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Synod on the Freedom of Conscience

Synod on the Freedom of Conscience: A Thorough Examination during the Gathering Held in the Year 1582 in the City of Freetown

D.V. Coornhert
Translated, edited, annotated by Gerrit Voogt
Copyright Date: 2008
Pages: 242
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  • Book Info
    Synod on the Freedom of Conscience
    Book Description:

    This is the first English translation of a pivotal work in the history of religious tolerance. In Synod on the Freedom of Conscience (1582) the Dutch humanist Dirck Volckertszoon Coornhert (1522-1590) provides one of the first book-length pleas for religious freedom published in the West. His central concern in his writings and exchanges with ministers of the Reformed Church was the safeguarding of freedom of conscience, the chief cause, he believed, for which the struggle against Habsburg Spain was being waged. The imaginary Synod, held in "Freetown," gathers together chief Catholic and Protestant leaders and theologians who engage in spirited debates on such matters as religious diversity, the freedom to criticize, the norms used to determine what constitutes heresy, freedom of the press, and the role of the state in the suppression of heresy. Each session concludes with remarks by the irenic Gamaliel (Coornhert's alter ego), who shows that both parties sin equally on the side of intolerance and pleads for the tolerant alternative. In this work Coornhert continues an Erasmian theme which would be picked up again in the following century by the Remonstrants and Hugo Grotius. This title is available in the OAPEN Library -

    eISBN: 978-90-485-0799-3
    Subjects: History, Philosophy, Religion

Table of Contents

  1. Front Matter
    (pp. 1-4)
  2. Table of Contents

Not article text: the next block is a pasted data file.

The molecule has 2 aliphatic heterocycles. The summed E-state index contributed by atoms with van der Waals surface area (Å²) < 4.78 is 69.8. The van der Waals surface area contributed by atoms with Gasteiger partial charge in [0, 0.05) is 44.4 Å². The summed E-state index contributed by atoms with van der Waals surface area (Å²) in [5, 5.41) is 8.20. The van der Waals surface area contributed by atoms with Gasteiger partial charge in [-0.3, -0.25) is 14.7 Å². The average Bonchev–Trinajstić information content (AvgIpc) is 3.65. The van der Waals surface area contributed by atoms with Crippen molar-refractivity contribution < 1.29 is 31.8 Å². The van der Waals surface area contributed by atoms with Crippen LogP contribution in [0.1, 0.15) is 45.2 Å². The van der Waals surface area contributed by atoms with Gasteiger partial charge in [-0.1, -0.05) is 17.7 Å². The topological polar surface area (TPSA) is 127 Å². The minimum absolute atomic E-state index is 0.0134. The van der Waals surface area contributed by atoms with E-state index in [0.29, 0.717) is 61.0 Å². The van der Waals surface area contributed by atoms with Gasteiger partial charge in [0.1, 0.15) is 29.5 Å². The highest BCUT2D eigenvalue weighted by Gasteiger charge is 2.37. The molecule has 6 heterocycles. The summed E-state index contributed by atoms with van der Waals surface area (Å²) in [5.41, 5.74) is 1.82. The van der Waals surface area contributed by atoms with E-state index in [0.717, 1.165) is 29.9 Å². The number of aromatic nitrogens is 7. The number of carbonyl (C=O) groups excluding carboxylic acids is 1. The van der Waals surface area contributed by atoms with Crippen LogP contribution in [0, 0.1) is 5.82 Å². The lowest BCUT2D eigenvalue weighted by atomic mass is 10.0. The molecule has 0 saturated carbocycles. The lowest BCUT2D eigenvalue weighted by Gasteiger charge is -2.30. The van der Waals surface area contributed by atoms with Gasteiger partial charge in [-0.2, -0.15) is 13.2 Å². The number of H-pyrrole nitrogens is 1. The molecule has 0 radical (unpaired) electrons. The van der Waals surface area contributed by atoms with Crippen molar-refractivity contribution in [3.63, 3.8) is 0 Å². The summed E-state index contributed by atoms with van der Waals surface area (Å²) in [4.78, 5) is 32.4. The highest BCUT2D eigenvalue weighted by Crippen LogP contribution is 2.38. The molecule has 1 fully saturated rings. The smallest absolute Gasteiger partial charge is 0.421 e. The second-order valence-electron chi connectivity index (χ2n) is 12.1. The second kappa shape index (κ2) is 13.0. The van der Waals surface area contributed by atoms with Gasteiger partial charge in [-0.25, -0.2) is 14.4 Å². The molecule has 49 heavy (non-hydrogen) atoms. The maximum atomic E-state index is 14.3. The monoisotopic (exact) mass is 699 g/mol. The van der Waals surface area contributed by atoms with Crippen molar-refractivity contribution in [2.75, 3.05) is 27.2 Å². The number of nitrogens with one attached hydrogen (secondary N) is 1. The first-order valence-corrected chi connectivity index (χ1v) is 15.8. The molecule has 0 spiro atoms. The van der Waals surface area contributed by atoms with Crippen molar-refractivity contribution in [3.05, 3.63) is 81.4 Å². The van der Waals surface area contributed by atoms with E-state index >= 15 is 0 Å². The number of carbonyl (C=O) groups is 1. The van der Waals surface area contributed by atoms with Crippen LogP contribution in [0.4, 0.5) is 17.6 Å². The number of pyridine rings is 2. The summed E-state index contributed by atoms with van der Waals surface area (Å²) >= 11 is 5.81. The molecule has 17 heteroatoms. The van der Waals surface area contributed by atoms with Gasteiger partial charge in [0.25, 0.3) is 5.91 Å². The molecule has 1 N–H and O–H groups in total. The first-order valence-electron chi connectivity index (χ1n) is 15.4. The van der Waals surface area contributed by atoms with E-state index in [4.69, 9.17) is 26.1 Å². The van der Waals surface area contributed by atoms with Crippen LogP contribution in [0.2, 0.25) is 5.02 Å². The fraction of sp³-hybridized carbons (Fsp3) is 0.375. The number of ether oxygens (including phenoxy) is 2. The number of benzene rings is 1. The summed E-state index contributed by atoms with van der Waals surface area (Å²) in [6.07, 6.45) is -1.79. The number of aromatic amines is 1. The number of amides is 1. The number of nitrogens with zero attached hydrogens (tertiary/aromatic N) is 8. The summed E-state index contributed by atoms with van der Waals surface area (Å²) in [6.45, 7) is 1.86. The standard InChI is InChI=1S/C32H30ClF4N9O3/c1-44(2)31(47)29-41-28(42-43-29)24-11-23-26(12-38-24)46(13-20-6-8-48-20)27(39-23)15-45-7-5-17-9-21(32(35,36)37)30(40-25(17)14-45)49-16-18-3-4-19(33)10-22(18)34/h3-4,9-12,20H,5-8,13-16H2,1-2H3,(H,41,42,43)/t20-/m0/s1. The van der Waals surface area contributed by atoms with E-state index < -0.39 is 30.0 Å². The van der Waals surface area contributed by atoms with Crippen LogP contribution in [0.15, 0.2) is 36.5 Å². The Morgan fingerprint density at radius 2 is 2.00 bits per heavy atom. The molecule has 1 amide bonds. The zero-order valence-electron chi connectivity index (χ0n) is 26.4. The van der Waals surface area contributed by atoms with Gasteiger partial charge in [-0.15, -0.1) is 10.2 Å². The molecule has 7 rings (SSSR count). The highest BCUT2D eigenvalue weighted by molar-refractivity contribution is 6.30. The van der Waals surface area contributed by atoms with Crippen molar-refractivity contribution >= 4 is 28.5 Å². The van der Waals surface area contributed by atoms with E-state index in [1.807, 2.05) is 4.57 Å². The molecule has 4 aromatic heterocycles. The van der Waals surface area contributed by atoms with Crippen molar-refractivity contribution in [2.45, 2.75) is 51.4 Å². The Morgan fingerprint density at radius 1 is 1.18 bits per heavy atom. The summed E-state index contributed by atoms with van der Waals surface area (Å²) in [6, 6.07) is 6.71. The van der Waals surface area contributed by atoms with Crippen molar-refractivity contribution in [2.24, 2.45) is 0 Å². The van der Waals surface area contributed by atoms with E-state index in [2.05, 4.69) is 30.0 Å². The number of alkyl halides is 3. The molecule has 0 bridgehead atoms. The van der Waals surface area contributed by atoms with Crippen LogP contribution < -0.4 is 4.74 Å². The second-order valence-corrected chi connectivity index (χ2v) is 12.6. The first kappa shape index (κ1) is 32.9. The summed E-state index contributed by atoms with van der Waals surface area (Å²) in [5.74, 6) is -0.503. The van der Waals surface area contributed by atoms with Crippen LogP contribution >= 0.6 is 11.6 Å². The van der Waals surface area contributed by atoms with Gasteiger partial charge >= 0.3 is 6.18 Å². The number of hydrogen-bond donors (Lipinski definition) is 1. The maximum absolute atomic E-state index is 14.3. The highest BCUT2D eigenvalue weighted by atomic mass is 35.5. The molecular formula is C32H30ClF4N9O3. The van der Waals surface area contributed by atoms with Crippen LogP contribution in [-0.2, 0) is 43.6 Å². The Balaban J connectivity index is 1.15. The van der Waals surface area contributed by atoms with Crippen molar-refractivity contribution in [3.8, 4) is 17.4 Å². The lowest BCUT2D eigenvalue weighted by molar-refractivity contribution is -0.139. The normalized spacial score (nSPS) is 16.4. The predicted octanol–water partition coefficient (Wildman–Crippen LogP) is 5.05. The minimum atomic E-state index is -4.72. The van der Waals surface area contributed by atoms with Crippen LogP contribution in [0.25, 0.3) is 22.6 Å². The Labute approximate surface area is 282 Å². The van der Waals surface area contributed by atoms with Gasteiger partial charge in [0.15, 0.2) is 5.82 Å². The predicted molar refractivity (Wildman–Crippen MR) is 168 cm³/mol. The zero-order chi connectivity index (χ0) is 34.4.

(pp. 5-6)
  3. Introduction
    (pp. 7-22)

    The era of the wars of religion in Europe saw, as a counterpoint to the bloodshed and fanaticism, the formulation of several major pleas for tolerance, starting with Sebastian Castellio’sConcerning Heretics and Whether They Ought to be Persecuted(1554), written in response to the execution of the heterodox Servetus in Geneva at the behest of John Calvin. In France the culmination of the wars of religion that had torn the nation apart for decades coincided with the creation of theColloquium Heptaplomeresby Jean Bodin, a clandestine work that brings together seven imaginary friends of diverse religious plumage for...


      (pp. 25-32)
      D.V. Coornhert
    • FIRST SESSION Whether or Not the True Visible Church of Christ May Err
      (pp. 33-44)

      Participants: Jezonias, Vice-President, Catholic Delegate, Reformed Delegate, Gamaliel, Theodore Beza

      Jezonias, the Scales of our Lord. I had hoped, my learned, pious, and honorable gentlemen and brothers, that our president, Master Daniel, would appear in person at this blessed gathering. We all esteem his judgment so highly that each of us would gladly submit his opinions to him alone, since we unanimously consider his judgment to be purely divine rather than human. Therefore we along with all people could wish for nothing better than for his clear and enlightened judgment to guide our voices and sentiments. But it has pleased...

    • SECOND SESSION Proofs based on Antiquity, Customs, and Traditions
      (pp. 45-50)

      Participants: Jezonias, Catholic Delegate, Melchior Cano, Stanislas Hosius, John Calvin, Wolfgang Musculus, Theodore Beza, Gamaliel

      Jezonias: The Lord be with us all. Esteemed and eminent gentlemen, I am pleased with the increased number of delegates at this gathering. We have deliberated about the question whether God’s true visible church can err. Although I take it that the gentlemen who only joined us this afternoon have already been informed of these deliberations, I will nevertheless see to it that you too receive a copy so you can add your views.

      Moving on, we will discuss the second issue that needs to...

    • THIRD SESSION Rules and Ceremonies not Based on Scripture
      (pp. 51-56)

      Participants: Jezonias, Stanislas Hosius, John Calvin, Theodore Beza, Catholic Delegate, Gamaliel